The Scottish naturalist David Douglas first described noble fir in the late 1820s, and named it Abies nobilis, admiring it greatly for its elegance of form. When it was discovered that another explorer had named a fir noble, this one’s name was changed to Abies procera, meaning “extending to great height.” Of the forty species of Abies in the world, noble fir grows the tallest, up to 280 feet. Unlike other firs, noble is shade-intolerant, preferring to start life in open places and sunlight. Such as clear cuts.
As I ascended Amabilis Mountain I saw Douglas-firs, western hemlocks, western red cedars, and the ubiquitous Pacific silver fir, Abies amabilis (lovely fir). I drove through old clearcuts and small stands of untouched forest. There was snow and ice on the road as I climbed, and I engaged the four wheel drive. Soon I saw a few bluish uniformly whorled firs growing on cutbanks and the edge of the canopy. Then I emerged into bright sunlight and a big clear cut. Young noble firs reached for the sky next to Douglas-firs doing the same. These trees were forty or fifty feet tall, and probably forty years old, meaning that the old growth would have been cut in the late 1970s. I might be a snob about clear cuts, but I was truly impressed by the growth and vigor of these trees.
I parked and got out, my boots crunching in the snow. Because it is nearly winter solstice, the angle of the sun made for deep shade under the trees. I wandered in the dimness looking up into branches. The trees were too tall for Christmas trees, and the saplings in the shade were too scrawny. I headed back toward the road and sun, where I found clumps of noble firs grown from seeds borne on the wind. These were the right height and almost bushy enough. I chose one, thanked it, and soon had it sawn down.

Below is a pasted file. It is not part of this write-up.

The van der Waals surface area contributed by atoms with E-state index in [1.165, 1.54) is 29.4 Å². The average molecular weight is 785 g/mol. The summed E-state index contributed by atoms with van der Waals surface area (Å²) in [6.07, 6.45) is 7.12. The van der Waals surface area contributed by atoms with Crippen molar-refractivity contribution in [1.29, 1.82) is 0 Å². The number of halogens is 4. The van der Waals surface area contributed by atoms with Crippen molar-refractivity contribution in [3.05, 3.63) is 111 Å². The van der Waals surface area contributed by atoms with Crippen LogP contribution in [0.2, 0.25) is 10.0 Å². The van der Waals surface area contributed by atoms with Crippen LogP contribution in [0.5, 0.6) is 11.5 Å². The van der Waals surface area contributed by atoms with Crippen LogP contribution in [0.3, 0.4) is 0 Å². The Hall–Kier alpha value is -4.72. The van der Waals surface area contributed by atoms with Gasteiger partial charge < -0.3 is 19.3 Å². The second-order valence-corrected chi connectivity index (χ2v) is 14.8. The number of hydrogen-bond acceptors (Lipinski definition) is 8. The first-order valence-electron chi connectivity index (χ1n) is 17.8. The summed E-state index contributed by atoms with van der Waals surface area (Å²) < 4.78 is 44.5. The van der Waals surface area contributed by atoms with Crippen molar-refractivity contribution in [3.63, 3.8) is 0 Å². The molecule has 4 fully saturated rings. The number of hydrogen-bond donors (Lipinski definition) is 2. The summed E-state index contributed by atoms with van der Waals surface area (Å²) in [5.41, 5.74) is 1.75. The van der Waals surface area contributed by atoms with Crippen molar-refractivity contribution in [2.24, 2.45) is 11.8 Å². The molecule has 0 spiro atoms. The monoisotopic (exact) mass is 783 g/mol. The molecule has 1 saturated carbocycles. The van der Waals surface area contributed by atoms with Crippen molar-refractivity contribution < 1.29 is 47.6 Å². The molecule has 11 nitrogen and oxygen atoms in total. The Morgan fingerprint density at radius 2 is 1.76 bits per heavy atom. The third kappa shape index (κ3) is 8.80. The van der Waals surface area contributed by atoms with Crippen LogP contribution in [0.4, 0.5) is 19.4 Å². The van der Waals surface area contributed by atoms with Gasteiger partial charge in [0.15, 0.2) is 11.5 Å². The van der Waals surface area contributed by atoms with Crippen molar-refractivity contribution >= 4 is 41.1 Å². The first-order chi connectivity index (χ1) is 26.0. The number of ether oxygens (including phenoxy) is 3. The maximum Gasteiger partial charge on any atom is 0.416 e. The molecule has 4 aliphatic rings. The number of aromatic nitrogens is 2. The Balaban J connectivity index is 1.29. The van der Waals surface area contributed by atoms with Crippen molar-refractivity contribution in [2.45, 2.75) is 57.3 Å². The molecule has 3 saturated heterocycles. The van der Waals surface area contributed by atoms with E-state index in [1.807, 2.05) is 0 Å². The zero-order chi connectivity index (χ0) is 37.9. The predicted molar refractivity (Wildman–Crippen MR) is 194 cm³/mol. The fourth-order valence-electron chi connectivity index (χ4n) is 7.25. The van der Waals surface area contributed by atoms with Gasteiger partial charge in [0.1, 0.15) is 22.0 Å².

Perhaps it is snobbery and vanity to kill a tree just so I can bring it in the house for a couple weeks. Perhaps it is a pagan custom that makes winter a little more tolerable. Especially this year as I’ve been so ill and cooped inside. Perhaps I don’t need to justify or explain. What I have been doing is running the word amabilis through my mind. Amabilis Mountain, silver fir, amiable. Amabilis really means lovable, the Latin root amare. Love.
I do love this world—the mountains and trees and flowers and animals, rivers, deserts, oceans. I also love the broken and shattered parts, the parts that haven’t been treated well. I have seen for myself that sometimes the world can fix itself if left alone, and maybe gently helped. Humanity is harder to love. Parts of it are also broken and shattered and not treated well. Maybe that is what I need to remember, what I have learned from the mountains and trees—that humanity is lovable, even when torn up and left for dead. Something always wants to grow back and just needs time, rain and sun. Maybe a little help. Maybe love is never a waste of time.
3 thoughts on “Snobbery and Amiability”
What you say is true, I’m always impressed & renewed by a walk in our small patch of various species;
It’s clearly topped by an Abies Grandes, I planted 35 years ago, now 150′ and still going strong, Another is the Tsuga Mertensiana (2) both well adapted to home landscapes. Darrell Nelson
I’m so sorry to read that you’ve been ill for weeks. How are you now? May you continue to recover and may your noble fir help with that.
This fall I took at 2-day class about trees and forests and thought of you. And think of you often when I’m walking in the woods with Asha, wishing I had your knowledge!
Whimsy & Tea weaving beauty into your everyday http://whimsyandtea.com she/her/hers
Beautifully written. I can SO relate to what you are saying. I truly
love your writing 🙂